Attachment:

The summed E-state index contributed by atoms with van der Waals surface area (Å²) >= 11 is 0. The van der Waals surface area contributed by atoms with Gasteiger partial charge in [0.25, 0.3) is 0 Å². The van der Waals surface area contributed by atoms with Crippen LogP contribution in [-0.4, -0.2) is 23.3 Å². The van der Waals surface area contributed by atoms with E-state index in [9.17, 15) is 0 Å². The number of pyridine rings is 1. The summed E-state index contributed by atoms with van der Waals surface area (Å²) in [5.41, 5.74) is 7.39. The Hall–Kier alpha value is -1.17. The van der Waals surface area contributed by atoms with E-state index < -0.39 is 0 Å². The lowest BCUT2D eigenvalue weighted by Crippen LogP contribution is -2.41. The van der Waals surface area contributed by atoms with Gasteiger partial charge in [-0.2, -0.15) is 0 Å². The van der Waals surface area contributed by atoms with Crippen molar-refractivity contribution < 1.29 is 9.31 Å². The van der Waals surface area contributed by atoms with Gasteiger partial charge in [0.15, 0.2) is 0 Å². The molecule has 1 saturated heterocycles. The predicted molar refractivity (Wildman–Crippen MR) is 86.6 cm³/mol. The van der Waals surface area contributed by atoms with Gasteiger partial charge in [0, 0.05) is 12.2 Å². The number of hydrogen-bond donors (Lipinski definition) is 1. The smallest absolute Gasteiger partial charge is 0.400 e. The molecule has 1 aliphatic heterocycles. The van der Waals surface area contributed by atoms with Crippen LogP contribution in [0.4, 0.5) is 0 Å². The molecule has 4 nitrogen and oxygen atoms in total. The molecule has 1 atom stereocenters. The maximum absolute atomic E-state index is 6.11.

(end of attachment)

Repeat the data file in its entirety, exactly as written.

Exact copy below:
The summed E-state index contributed by atoms with van der Waals surface area (Å²) >= 11 is 0. The van der Waals surface area contributed by atoms with Gasteiger partial charge in [0.25, 0.3) is 0 Å². The van der Waals surface area contributed by atoms with Crippen LogP contribution in [-0.4, -0.2) is 23.3 Å². The van der Waals surface area contributed by atoms with E-state index in [9.17, 15) is 0 Å². The number of pyridine rings is 1. The summed E-state index contributed by atoms with van der Waals surface area (Å²) in [5.41, 5.74) is 7.39. The Hall–Kier alpha value is -1.17. The van der Waals surface area contributed by atoms with E-state index < -0.39 is 0 Å². The lowest BCUT2D eigenvalue weighted by Crippen LogP contribution is -2.41. The van der Waals surface area contributed by atoms with Gasteiger partial charge in [-0.2, -0.15) is 0 Å². The van der Waals surface area contributed by atoms with Crippen molar-refractivity contribution < 1.29 is 9.31 Å². The van der Waals surface area contributed by atoms with Gasteiger partial charge in [0.15, 0.2) is 0 Å². The molecule has 1 saturated heterocycles. The predicted molar refractivity (Wildman–Crippen MR) is 86.6 cm³/mol. The van der Waals surface area contributed by atoms with Gasteiger partial charge in [0, 0.05) is 12.2 Å². The number of hydrogen-bond donors (Lipinski definition) is 1. The smallest absolute Gasteiger partial charge is 0.400 e. The molecule has 1 aliphatic heterocycles. The van der Waals surface area contributed by atoms with Crippen LogP contribution in [0.4, 0.5) is 0 Å². The molecule has 4 nitrogen and oxygen atoms in total. The molecule has 1 atom stereocenters. The maximum absolute atomic E-state index is 6.11.